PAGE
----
Contemplating origins of French Brittany, I concluded, that it has to have rugged coastline as well.

And look!

Word proud might also be cognate of bratt- proud person is simply one who goes stretched (like prut- another easterneuropean word meaning young branch of a tree (which- accidentaly off course- grows vertically- to get asap to sunlight to photosyntetise). Obsession with hierarchy (=vertical social order), ranks, and adherence to corporate rules- no matter how senseless they are- this is exactly what makes British British! (This ancient mindset, perhaps inherited from Normans is exactly what gave rise to modern corporations.) Brit- it might turn out- has double meaning! Country of steep shores and proud people!

Such thoughts, however, are not necessary- british coastline is steep enough to be the most likely explanation of the nation’s name. This is also bittersweet news for inhabitants of the edgy island- if all this proves correct, it will mean that Britain’s name has not derived from a name of a divine being, Celtic god, or a pre-historic hero, and has nothing to do with tatooed people (Prittanoi), as some suggest. This explanation is small beer.

Although all mentioned above is not controversial at all, I dare to add something more dubious: what with Brazil…etymology unclear (although there are some theories), one of the first places that Portuguese sailors/plunderers come across to, was Rio de Janeiro (discovered in 1502)- hilly /bratt terrain all around, since I watched City of God by Fernando Meirelles and heard slovak/serbian sweary word in what was supposedly brazilian poruguese, I am extra paranoid. Portuguese sounds very slavic indeed even though its incomprehesible for any eastern European. There was once Suebic kingdom on the atlantic coast of Portugal/Spain, founded by people who for millenia were considered germanic.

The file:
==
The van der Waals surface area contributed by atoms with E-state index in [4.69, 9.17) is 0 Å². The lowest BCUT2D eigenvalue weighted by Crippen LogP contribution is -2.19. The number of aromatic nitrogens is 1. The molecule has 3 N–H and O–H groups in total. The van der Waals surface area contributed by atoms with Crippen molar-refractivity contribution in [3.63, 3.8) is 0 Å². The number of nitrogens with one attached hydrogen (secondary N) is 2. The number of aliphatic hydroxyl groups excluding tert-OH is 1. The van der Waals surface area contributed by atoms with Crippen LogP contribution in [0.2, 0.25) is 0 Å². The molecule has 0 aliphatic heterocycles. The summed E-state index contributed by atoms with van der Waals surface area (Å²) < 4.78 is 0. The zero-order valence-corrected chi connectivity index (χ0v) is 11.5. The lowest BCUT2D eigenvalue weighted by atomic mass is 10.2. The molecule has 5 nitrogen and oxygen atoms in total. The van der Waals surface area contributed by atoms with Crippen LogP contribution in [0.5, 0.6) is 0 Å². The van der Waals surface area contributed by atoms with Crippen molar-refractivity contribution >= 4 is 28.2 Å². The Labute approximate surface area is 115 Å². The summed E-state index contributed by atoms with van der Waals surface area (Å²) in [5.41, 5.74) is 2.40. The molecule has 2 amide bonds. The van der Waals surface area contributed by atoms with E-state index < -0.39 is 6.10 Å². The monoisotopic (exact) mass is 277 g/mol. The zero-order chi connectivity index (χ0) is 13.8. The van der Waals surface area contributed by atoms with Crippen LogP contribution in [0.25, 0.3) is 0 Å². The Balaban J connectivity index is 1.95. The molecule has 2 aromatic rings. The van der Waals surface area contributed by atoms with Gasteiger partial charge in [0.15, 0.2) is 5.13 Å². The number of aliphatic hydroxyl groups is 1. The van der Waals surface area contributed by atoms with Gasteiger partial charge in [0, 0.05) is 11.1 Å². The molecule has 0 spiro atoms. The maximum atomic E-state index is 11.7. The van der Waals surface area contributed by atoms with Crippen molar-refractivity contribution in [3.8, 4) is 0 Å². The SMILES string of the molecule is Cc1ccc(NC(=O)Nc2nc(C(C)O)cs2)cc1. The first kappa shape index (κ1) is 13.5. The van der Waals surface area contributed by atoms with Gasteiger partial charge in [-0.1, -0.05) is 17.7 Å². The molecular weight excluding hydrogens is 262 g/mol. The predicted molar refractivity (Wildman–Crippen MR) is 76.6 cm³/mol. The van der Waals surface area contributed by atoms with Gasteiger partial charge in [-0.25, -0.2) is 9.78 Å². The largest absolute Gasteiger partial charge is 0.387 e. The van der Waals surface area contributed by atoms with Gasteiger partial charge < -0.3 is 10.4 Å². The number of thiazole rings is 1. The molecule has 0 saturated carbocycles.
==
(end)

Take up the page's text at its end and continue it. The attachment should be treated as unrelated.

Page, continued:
By the way, germanic. Does anyone in the germanosphere know what it exactly mean? They do not. Nor roman historians did. How about theory (or rather fact) that Oscar Cvengrosh, most controversial historian in Slovakia and person I teamed up with (I would never worked with anyone who is non-controversial, most academics are stunningly short-sighted and therefore mentally unfit to push the boundaries of Wisdom, they are basically trained to think within limits, use only one brain from several that we happen to have in our sculls, and- according to Stan Gooch- all one-brained scientists, doctors, decision makers etc should sit in prison) came with: German is follower of God of  Thunder- Herm. Herm means thunder in eastern- slovakian dialect. Names such as: German, Hermann, Greek Hermes (God of Thunder), Hermiona etc.- they are all derivations of one (with all modesty) slovak word- Herm/Hrom.


“The layer of the Türkic words in English and Germanic languages ostensibly left by the Sarmatian tribes belonging to the super-ethnoses Goths and Vandals is apparent to a most inattentive casual observer: do, make, talk, eat, write, tell, kill, earth, dawn, body, this, and little affixes that make English the English. The respected Professor and writer author should have definitely noted a prominent particle -or/-er in all three of his own titles, and the word writer even is a compound of two Türkic words, rizan = scratch ~ write and -or/-er = man. With 1/3 of the Germanic languages “of unknown origin”, the assertion on the absence of permanent linguistic trace is preposterous” ( Lockwood, 1969, in Krantz, 1988, p. 67)


(England’s 18th century scientists) “had advantages today’s scientists must envy- an enormous range of interests, a vast breadth of knowledge, the freedom to share everything they learned and the luxury of time to think, experiment and pursue other interests without professors, managers or funding bodies breathing down their necks. Who today could spend 30 years following a hunch?” Stephanie Pain, Review of The Invention of Air by Steven Johnson, Newscientist, 5 dec 2009